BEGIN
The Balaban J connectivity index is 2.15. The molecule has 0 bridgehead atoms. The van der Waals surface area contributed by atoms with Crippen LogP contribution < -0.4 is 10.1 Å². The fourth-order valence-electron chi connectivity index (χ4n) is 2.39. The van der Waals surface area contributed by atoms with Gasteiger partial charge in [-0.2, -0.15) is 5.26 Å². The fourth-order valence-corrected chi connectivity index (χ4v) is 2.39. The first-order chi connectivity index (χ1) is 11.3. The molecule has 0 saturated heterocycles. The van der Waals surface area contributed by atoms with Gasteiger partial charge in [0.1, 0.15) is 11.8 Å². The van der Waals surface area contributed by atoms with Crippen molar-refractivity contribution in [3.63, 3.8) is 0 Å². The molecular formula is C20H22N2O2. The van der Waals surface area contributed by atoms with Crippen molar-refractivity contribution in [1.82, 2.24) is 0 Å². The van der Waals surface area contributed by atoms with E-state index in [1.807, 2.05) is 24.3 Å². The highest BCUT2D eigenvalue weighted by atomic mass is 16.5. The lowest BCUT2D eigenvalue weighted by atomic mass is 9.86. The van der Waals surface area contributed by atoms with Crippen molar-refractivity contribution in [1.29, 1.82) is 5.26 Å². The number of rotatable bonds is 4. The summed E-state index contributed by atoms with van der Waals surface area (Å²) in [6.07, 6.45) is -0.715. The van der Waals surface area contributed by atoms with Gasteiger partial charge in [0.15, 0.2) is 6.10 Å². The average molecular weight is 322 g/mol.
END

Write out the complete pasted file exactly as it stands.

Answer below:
The Balaban J connectivity index is 2.15. The molecule has 0 bridgehead atoms. The van der Waals surface area contributed by atoms with Crippen LogP contribution < -0.4 is 10.1 Å². The fourth-order valence-electron chi connectivity index (χ4n) is 2.39. The van der Waals surface area contributed by atoms with Gasteiger partial charge in [-0.2, -0.15) is 5.26 Å². The fourth-order valence-corrected chi connectivity index (χ4v) is 2.39. The first-order chi connectivity index (χ1) is 11.3. The molecule has 0 saturated heterocycles. The van der Waals surface area contributed by atoms with Gasteiger partial charge in [0.1, 0.15) is 11.8 Å². The van der Waals surface area contributed by atoms with Crippen molar-refractivity contribution in [3.63, 3.8) is 0 Å². The molecular formula is C20H22N2O2. The van der Waals surface area contributed by atoms with Crippen molar-refractivity contribution in [1.82, 2.24) is 0 Å². The van der Waals surface area contributed by atoms with E-state index in [1.807, 2.05) is 24.3 Å². The highest BCUT2D eigenvalue weighted by atomic mass is 16.5. The lowest BCUT2D eigenvalue weighted by atomic mass is 9.86. The van der Waals surface area contributed by atoms with Crippen molar-refractivity contribution in [1.29, 1.82) is 5.26 Å². The number of rotatable bonds is 4. The summed E-state index contributed by atoms with van der Waals surface area (Å²) in [6.07, 6.45) is -0.715. The van der Waals surface area contributed by atoms with Gasteiger partial charge in [0.15, 0.2) is 6.10 Å². The average molecular weight is 322 g/mol.